The great resettlement of Serbs has become one of the key events of Serbian history. It caused significant changes in the political and social life of the Serbs, and also seriously changed the ethnic borders of the Serbian people. Southern Serbia (Raska, Kosovo and Metohija) lost the dominant Serbian component. In place of the Serbs who left these regions, Albanians and Turks moved in large numbers. Since that time, Raska also received the Turkish name Sanjak. The ethnic map of Central Serbia has changed less, however, from there the Serbian population also went north. The great resettlement led to a sharp increase in the number of Serbs in the territories of Slavonia, Bachka, Baranya and Southern Hungary.

Relocating the Albanians to the regions of southern Serbia, the Ottoman Empire did its best to incite antagonism between them. Muslim Albanians were in a much more privileged position than the Orthodox Serbs, who had a minimum of rights under the Turks. By betting on the Albanians, Istanbul sought to stop the development of political activity of the Serbs and to prevent among them the growth of the liberation struggle.

Istanbul also sought to limit the political activities of the Orthodox clergy in Serbia. From the first half of the 18th century, the Turks began to appoint patriarchs themselves, who were previously elected at church councils and only approved by the Sultan Berats. Monasteries and churches were plundered by Muslims, and economic oppression of the clergy began. Since the late 1730s, they began to appoint the Greeks loyal to the Empire as patriarchs, who, in turn, sought to pursue a Hellenization policy and simply plundered the property of the patriarchy. In 1766, the Pecsk Patriarchate was abolished, and a year later the Ohrid Archbishopric, subordinate to the Patriarch of Constantinople. This deprived the Orthodox population of the Western Balkans of the institution, which was previously one of the factors of its consolidation.

The role of the Pecsk patriarch in the liberation movement forced the Ottoman Empire to reconsider its attitude towards the Serbian Orthodox Church: the patriarch began to be appointed from Istanbul, accelerated Hellenization of the church began, in 1767 the Pecsk patriarchy was abolished, and the Serbian church was subordinated to Constantinople. Soon the Orthodox Church lost its importance as a unifying force in the liberation struggle. After the defeat of Austria in the Austro-Turkish war of 1737-1739, a temporary decline in the liberation movement took place. A new stage in the struggle began after the Russo-Turkish war of 1768-1774 and the signing of the Kuchuk-Kainardzhi peace, which granted Russia the right to protect the Orthodox population in the Ottoman Empire. During the years of the war of Austria and Russia with Turkey in 1787-1792 in Serbia, primarily in the Belgrade Pashalyk, a major uprising broke out against the Ottoman authorities. Serbian volunteer units were formed, fighting in the Austrian army, which, however, was defeated.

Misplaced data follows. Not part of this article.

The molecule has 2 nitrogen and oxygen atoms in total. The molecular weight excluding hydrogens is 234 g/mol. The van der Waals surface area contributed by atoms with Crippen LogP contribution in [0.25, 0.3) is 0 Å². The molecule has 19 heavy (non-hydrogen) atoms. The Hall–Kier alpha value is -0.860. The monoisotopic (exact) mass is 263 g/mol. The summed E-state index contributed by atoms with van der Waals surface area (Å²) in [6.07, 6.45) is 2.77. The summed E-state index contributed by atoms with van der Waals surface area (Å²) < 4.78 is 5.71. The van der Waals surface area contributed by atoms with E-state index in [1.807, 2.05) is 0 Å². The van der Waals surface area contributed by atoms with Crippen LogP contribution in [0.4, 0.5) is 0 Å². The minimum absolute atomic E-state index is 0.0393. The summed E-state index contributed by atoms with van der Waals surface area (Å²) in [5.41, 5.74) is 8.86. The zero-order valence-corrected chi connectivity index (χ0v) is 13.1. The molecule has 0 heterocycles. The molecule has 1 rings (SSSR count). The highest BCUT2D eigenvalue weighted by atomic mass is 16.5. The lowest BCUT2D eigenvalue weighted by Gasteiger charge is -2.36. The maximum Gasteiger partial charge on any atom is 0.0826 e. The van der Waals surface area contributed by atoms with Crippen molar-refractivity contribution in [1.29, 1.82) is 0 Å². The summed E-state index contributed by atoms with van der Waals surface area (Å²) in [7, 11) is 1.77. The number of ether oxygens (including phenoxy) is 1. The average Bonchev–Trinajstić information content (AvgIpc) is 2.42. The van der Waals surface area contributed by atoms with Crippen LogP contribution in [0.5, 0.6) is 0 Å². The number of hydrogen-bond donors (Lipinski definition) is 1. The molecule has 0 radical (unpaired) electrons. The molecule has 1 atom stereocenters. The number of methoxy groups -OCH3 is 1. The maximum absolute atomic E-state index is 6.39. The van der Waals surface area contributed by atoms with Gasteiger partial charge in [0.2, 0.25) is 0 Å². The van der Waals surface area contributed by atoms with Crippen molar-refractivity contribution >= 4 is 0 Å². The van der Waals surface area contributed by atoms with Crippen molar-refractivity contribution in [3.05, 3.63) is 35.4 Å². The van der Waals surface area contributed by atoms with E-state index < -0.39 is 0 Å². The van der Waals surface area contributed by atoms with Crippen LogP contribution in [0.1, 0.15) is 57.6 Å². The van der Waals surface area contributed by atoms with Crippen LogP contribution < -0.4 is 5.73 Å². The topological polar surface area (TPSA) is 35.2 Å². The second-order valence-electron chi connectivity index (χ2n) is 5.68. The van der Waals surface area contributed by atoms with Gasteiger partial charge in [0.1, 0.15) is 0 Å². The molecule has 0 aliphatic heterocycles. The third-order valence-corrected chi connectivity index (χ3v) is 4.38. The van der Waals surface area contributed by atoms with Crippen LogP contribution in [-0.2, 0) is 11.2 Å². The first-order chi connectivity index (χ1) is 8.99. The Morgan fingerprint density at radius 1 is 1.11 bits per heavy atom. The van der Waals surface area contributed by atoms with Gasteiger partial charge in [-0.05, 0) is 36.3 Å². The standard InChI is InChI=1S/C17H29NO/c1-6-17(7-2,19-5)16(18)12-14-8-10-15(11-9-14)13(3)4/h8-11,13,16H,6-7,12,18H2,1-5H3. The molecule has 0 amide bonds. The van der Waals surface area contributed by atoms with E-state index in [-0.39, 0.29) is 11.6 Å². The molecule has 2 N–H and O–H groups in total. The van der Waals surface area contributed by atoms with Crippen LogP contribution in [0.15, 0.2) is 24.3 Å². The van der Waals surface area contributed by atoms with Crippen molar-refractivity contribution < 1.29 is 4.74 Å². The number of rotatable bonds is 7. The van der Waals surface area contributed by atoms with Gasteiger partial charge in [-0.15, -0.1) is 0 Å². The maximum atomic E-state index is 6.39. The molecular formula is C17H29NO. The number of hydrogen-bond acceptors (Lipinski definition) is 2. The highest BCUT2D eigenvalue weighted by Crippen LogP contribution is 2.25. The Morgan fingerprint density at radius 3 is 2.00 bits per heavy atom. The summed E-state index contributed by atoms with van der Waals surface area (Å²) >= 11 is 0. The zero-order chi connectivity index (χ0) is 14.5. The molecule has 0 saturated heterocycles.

After the war, the Turkish authorities began to significantly expand the powers of local authorities in Belgrade Pashalyk and took measures to limit the autocracy of the Janissaries. But already in 1801, in the conditions of the weakening of central power, the Janissaries made a coup and seized power in Belgrade. This was followed by the division of lands, an increase in feudal payments, the removal of the local aristocracy from participation in the administration and bloody repressions against the Serbs. In response, in 1804, the First Serbian Uprising broke out in Belgrade Pashalyk. At the head of the rebels stood the Grand Duke Karageorgii. Soon, almost the entire territory of the pashalyk was liberated from the Turkish authorities. If initially the rebels opposed only the dominance of the Janissaries, then after the failure of negotiations with the central government and the start of the Russian-Turkish war, they began to focus on achieving independence. The Turks were expelled, their possessions and property redistributed between the Serbs. Central authorities, the local administration, and the judiciary were formed. At the same time, disagreements began between the leaders of the uprising: Karageorgii, who declared himself in 1808 the hereditary supreme leader of the Serbian people, and other Serbian princes. After the conclusion of the Bucharest peace of 1812 and the withdrawal of Russia from the war, a massive offensive by the Turks began. Despite the heroic defense, in 1813 the Turks captured Belgrade. The uprising was crushed, followed by massive repression.